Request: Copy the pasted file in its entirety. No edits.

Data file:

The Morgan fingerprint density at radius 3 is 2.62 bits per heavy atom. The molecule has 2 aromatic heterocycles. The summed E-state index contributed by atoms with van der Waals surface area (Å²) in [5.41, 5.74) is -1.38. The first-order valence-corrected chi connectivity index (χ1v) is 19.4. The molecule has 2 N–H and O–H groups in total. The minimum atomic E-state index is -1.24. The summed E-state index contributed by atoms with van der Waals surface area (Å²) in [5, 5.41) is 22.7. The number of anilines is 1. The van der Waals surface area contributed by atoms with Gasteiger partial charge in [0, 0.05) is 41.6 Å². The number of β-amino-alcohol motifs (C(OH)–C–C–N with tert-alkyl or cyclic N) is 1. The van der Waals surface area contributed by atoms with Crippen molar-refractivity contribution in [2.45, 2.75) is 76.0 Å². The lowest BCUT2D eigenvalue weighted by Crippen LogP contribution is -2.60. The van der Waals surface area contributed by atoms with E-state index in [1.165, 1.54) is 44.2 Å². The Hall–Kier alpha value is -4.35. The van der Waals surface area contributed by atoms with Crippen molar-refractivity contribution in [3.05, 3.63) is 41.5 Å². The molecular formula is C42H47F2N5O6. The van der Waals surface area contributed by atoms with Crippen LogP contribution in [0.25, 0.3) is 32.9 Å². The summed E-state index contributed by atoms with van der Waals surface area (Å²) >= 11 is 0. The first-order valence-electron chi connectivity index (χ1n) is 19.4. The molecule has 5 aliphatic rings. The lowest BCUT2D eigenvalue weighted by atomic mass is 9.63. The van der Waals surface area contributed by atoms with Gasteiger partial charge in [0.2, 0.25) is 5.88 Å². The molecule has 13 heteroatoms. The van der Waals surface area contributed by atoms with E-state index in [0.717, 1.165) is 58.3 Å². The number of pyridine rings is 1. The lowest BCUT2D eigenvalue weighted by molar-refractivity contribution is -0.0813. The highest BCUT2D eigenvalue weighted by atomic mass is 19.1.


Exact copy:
The Morgan fingerprint density at radius 3 is 2.62 bits per heavy atom. The molecule has 2 aromatic heterocycles. The summed E-state index contributed by atoms with van der Waals surface area (Å²) in [5.41, 5.74) is -1.38. The first-order valence-corrected chi connectivity index (χ1v) is 19.4. The molecule has 2 N–H and O–H groups in total. The minimum atomic E-state index is -1.24. The summed E-state index contributed by atoms with van der Waals surface area (Å²) in [5, 5.41) is 22.7. The number of anilines is 1. The van der Waals surface area contributed by atoms with Gasteiger partial charge in [0, 0.05) is 41.6 Å². The number of β-amino-alcohol motifs (C(OH)–C–C–N with tert-alkyl or cyclic N) is 1. The van der Waals surface area contributed by atoms with Crippen molar-refractivity contribution in [2.45, 2.75) is 76.0 Å². The lowest BCUT2D eigenvalue weighted by Crippen LogP contribution is -2.60. The van der Waals surface area contributed by atoms with E-state index in [1.165, 1.54) is 44.2 Å². The Hall–Kier alpha value is -4.35. The van der Waals surface area contributed by atoms with Crippen molar-refractivity contribution in [3.05, 3.63) is 41.5 Å². The molecular formula is C42H47F2N5O6. The van der Waals surface area contributed by atoms with Crippen LogP contribution in [0.25, 0.3) is 32.9 Å². The summed E-state index contributed by atoms with van der Waals surface area (Å²) >= 11 is 0. The first-order valence-electron chi connectivity index (χ1n) is 19.4. The molecule has 5 aliphatic rings. The lowest BCUT2D eigenvalue weighted by atomic mass is 9.63. The van der Waals surface area contributed by atoms with Gasteiger partial charge in [0.2, 0.25) is 5.88 Å². The molecule has 13 heteroatoms. The van der Waals surface area contributed by atoms with E-state index in [0.717, 1.165) is 58.3 Å². The number of pyridine rings is 1. The lowest BCUT2D eigenvalue weighted by molar-refractivity contribution is -0.0813. The highest BCUT2D eigenvalue weighted by atomic mass is 19.1.